The Evolution of Journalists

chickow

Once upon a time there was a dear little chicken named Chicken Licken. One morning as she was scratching in her garden, a pebble fell off the roof and hit her on the head.  “Oh, dear me!” she cried, “The sky is falling. I must go and tell the King,” and away she ran down the road.

Once upon a time there was a reporter for the New York Times named David Carr. One morning as he was scratching his head at his computer, a weekly paper called Christian Science Monitor ceased publishing after a century in business. “Oh, dear me!” he cried, “The sky is falling. I must go and tell the world.”

Now whether or not this is exactly how events unfolded in the New York Times office on October 28, I’m not sure. But I imagine it was something along these lines.

When guest lecturer, Matthew Yeomans stood in front of a room full of trainee journalists and told them print journalism is dying, at least two thirds of those journalists groaned. Just what we all needed to (once again) hear.

Yet Yeomans was there with a smile on his face telling us not to worry, as long as we all become like the Archaeopteryx, we’ll be fine. Yep you heard correctly, in order to stay in the journalism game we have to go from being dinosaurs to birds.

archaeopteryx

Well, maybe I don’t want to evolve into a bird, maybe I’m happy to be a dinosaur forever, what happens then? What will happen is, dinosaurs like me will become extinct and all the birds will be flying straight to Fleet Street. So like it or not, I have to embrace this change, evolve into a bird and fly into the sun like the rest of the archaeopteryx.

OK enough of the bird/dinosaur analogies. Media is changing, and we all have to change with it. If I don’t embrace my (deeply) hidden technology-loving self, then I’m going to have to pursue another career.

Carolyn McCall announced at the Cardiff Business Club Annual Dinner that regional news is dying. Everything is pointing to online and if we want to make a career out of the news, online is where the future lies. Now I always had a sneaking suspicion that Glyn was slightly exaggerating the whole “future of journalism is online” thing (or at least was secretly hoping), but after hearing it from the horse’s mouth so to speak, I realise I have to stop being anti-online, and get with the programme (literally).

Matthew Yeomans believes the internet has revolutionised journalism in three ways. Now everyone has the power to publish, participate and choose. A perfect storm has been created and the world has more power at its fingertips than ever before. Our audience is talking back, they have the power – but is this necessarily a good thing? Traditional journalists may not like it, but many people argue this is essential for democracy.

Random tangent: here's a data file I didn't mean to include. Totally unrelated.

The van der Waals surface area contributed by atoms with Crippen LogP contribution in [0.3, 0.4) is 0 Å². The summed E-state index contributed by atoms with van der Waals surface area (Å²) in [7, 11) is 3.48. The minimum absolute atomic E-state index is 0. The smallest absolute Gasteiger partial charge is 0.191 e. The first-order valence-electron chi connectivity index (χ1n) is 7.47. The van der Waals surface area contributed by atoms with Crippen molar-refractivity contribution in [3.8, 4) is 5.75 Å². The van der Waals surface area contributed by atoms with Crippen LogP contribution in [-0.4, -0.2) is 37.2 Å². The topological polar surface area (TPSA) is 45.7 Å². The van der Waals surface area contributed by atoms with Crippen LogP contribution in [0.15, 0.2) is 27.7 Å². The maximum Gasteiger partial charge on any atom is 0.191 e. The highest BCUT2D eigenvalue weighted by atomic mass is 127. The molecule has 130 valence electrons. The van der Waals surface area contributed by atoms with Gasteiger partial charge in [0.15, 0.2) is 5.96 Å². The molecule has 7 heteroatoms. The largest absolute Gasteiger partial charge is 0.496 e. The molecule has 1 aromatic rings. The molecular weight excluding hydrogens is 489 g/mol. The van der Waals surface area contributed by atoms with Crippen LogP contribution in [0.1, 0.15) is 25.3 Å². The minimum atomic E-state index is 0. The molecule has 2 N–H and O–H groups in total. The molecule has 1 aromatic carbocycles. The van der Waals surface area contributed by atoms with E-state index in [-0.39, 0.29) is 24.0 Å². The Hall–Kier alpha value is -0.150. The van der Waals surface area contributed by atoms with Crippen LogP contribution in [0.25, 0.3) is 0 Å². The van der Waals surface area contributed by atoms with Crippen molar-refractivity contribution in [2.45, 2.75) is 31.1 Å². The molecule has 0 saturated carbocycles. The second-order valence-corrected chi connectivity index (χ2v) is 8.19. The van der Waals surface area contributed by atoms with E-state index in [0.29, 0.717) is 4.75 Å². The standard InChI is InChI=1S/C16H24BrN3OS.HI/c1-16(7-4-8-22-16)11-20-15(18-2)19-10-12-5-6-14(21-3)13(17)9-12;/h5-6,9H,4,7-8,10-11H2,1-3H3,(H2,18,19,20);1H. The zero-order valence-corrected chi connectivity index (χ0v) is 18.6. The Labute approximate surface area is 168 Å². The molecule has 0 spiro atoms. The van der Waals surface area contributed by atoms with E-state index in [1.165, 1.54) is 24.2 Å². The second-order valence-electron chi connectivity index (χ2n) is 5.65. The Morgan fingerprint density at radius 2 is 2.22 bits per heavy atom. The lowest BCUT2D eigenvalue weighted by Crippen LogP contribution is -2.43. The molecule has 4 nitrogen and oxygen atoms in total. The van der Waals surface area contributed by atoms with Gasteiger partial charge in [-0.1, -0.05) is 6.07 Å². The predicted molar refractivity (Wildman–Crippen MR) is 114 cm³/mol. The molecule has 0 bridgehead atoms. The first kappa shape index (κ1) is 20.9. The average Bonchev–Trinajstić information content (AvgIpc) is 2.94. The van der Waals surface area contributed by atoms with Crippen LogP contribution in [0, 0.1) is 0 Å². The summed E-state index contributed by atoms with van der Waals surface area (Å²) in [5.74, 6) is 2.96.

Jeff Jarvis is one of these people. He warns “the world is watching, we’re the bosses now.” His Dell Hell blog is the perfect example of this.

One unsatisfied customer’s experience led not only to comments and links on his blog but press coverage from newspapers and magazines. Dell sustained long-term damage to its brand image after Jarvis’s blog, which in turn led to a white paper proving bloggers have an influence on corporate reputation. All of this perfectly illustrates Yeoman’s 1:10:100 principle – that one person can have an effect on a world-wide audience. Now the media has to sit up and take notice, the world has been given a voice and this, apparently, is the key to the future of journalism.

On more than one occasion I have been told that this media revolution we are in is either the best or worst time to be a trainee journalist. But the question is, which is it? What will my future hold as a journalist? If I can’t get to grips with online journalism, will I have to look for another career? These are the worries that constantly consume me yet what is the point worrying about the future?

Each day we, as human beings, change and evolve into the person we are. We might not make such a drastic change as the archaeopteryx does but we do change. In the same way, journalists change and evolve every day, be it from a new news story, new news room, new editor, new job role or new media. We might not know what the future of journalism will look like, but as Jarvis himself effectively puts it, we’ll know what to call it when we see it. And we will evolve and change in whatever way is necessary to welcome this new journalism into our lives.

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